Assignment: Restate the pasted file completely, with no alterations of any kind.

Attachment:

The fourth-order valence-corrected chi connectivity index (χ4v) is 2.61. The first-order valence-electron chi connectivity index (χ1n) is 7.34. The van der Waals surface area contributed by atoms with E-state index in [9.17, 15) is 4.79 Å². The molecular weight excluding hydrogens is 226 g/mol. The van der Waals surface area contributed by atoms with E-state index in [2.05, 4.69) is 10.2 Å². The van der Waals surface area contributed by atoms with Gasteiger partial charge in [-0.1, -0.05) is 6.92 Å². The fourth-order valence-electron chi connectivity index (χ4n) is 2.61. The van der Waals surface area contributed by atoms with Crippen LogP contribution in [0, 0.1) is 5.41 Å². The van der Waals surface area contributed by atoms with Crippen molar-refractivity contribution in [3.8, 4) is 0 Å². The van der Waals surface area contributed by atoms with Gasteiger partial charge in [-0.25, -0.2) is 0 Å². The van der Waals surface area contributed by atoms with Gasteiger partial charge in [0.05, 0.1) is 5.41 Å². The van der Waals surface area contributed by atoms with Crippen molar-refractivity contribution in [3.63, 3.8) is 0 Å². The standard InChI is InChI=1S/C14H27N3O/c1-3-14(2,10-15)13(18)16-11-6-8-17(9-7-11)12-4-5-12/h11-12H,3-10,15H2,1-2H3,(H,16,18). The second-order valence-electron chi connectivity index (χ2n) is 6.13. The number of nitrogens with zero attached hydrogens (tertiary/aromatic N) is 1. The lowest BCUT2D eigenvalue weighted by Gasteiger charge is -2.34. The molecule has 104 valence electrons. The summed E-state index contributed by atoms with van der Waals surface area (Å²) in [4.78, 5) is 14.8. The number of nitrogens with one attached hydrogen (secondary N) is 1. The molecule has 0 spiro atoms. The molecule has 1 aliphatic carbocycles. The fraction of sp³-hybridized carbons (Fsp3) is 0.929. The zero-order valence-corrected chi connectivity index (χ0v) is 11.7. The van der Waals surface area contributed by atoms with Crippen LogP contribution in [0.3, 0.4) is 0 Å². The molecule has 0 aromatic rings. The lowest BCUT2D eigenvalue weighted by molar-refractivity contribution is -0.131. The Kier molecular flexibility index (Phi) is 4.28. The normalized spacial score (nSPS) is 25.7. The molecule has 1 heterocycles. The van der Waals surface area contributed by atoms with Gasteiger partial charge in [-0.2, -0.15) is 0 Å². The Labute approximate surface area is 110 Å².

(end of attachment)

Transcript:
The fourth-order valence-corrected chi connectivity index (χ4v) is 2.61. The first-order valence-electron chi connectivity index (χ1n) is 7.34. The van der Waals surface area contributed by atoms with E-state index in [9.17, 15) is 4.79 Å². The molecular weight excluding hydrogens is 226 g/mol. The van der Waals surface area contributed by atoms with E-state index in [2.05, 4.69) is 10.2 Å². The van der Waals surface area contributed by atoms with Gasteiger partial charge in [-0.1, -0.05) is 6.92 Å². The fourth-order valence-electron chi connectivity index (χ4n) is 2.61. The van der Waals surface area contributed by atoms with Crippen LogP contribution in [0, 0.1) is 5.41 Å². The van der Waals surface area contributed by atoms with Crippen molar-refractivity contribution in [3.8, 4) is 0 Å². The van der Waals surface area contributed by atoms with Gasteiger partial charge in [-0.25, -0.2) is 0 Å². The van der Waals surface area contributed by atoms with Gasteiger partial charge in [0.05, 0.1) is 5.41 Å². The van der Waals surface area contributed by atoms with Crippen molar-refractivity contribution in [3.63, 3.8) is 0 Å². The standard InChI is InChI=1S/C14H27N3O/c1-3-14(2,10-15)13(18)16-11-6-8-17(9-7-11)12-4-5-12/h11-12H,3-10,15H2,1-2H3,(H,16,18). The second-order valence-electron chi connectivity index (χ2n) is 6.13. The number of nitrogens with zero attached hydrogens (tertiary/aromatic N) is 1. The lowest BCUT2D eigenvalue weighted by Gasteiger charge is -2.34. The molecule has 104 valence electrons. The summed E-state index contributed by atoms with van der Waals surface area (Å²) in [4.78, 5) is 14.8. The number of nitrogens with one attached hydrogen (secondary N) is 1. The molecule has 0 spiro atoms. The molecule has 1 aliphatic carbocycles. The fraction of sp³-hybridized carbons (Fsp3) is 0.929. The zero-order valence-corrected chi connectivity index (χ0v) is 11.7. The van der Waals surface area contributed by atoms with Crippen LogP contribution in [0.3, 0.4) is 0 Å². The molecule has 0 aromatic rings. The lowest BCUT2D eigenvalue weighted by molar-refractivity contribution is -0.131. The Kier molecular flexibility index (Phi) is 4.28. The normalized spacial score (nSPS) is 25.7. The molecule has 1 heterocycles. The van der Waals surface area contributed by atoms with Gasteiger partial charge in [-0.2, -0.15) is 0 Å². The Labute approximate surface area is 110 Å².